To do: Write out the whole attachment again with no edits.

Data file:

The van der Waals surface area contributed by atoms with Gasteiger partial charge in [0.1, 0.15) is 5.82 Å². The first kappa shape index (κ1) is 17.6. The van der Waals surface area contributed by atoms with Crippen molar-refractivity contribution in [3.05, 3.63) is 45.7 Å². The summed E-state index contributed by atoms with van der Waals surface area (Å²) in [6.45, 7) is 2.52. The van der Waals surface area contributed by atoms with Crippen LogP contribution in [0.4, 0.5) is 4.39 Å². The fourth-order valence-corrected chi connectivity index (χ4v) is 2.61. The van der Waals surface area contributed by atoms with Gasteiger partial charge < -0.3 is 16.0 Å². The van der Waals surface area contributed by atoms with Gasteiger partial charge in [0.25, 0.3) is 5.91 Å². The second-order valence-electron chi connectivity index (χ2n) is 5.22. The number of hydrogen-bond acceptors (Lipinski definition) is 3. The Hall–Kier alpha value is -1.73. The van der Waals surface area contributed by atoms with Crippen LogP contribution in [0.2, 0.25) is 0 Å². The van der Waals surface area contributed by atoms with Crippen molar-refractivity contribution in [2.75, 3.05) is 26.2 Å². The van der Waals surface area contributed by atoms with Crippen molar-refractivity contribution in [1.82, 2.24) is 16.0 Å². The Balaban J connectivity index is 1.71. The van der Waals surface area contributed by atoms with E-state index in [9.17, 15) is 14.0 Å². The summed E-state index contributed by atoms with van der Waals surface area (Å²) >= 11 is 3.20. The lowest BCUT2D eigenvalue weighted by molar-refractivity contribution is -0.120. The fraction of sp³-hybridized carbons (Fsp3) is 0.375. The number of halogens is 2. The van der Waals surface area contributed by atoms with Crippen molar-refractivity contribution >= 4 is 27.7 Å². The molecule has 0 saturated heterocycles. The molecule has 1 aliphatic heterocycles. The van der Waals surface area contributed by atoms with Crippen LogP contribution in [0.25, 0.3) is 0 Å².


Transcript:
The van der Waals surface area contributed by atoms with Gasteiger partial charge in [0.1, 0.15) is 5.82 Å². The first kappa shape index (κ1) is 17.6. The van der Waals surface area contributed by atoms with Crippen molar-refractivity contribution in [3.05, 3.63) is 45.7 Å². The summed E-state index contributed by atoms with van der Waals surface area (Å²) in [6.45, 7) is 2.52. The van der Waals surface area contributed by atoms with Crippen LogP contribution in [0.4, 0.5) is 4.39 Å². The fourth-order valence-corrected chi connectivity index (χ4v) is 2.61. The van der Waals surface area contributed by atoms with Gasteiger partial charge < -0.3 is 16.0 Å². The van der Waals surface area contributed by atoms with Gasteiger partial charge in [0.25, 0.3) is 5.91 Å². The second-order valence-electron chi connectivity index (χ2n) is 5.22. The number of hydrogen-bond acceptors (Lipinski definition) is 3. The Hall–Kier alpha value is -1.73. The van der Waals surface area contributed by atoms with Crippen LogP contribution in [0.2, 0.25) is 0 Å². The van der Waals surface area contributed by atoms with Crippen molar-refractivity contribution in [2.75, 3.05) is 26.2 Å². The van der Waals surface area contributed by atoms with Crippen molar-refractivity contribution in [1.82, 2.24) is 16.0 Å². The Balaban J connectivity index is 1.71. The van der Waals surface area contributed by atoms with E-state index in [9.17, 15) is 14.0 Å². The summed E-state index contributed by atoms with van der Waals surface area (Å²) >= 11 is 3.20. The lowest BCUT2D eigenvalue weighted by molar-refractivity contribution is -0.120. The fraction of sp³-hybridized carbons (Fsp3) is 0.375. The number of halogens is 2. The van der Waals surface area contributed by atoms with Crippen molar-refractivity contribution >= 4 is 27.7 Å². The molecule has 0 saturated heterocycles. The molecule has 1 aliphatic heterocycles. The van der Waals surface area contributed by atoms with Crippen LogP contribution in [0.25, 0.3) is 0 Å².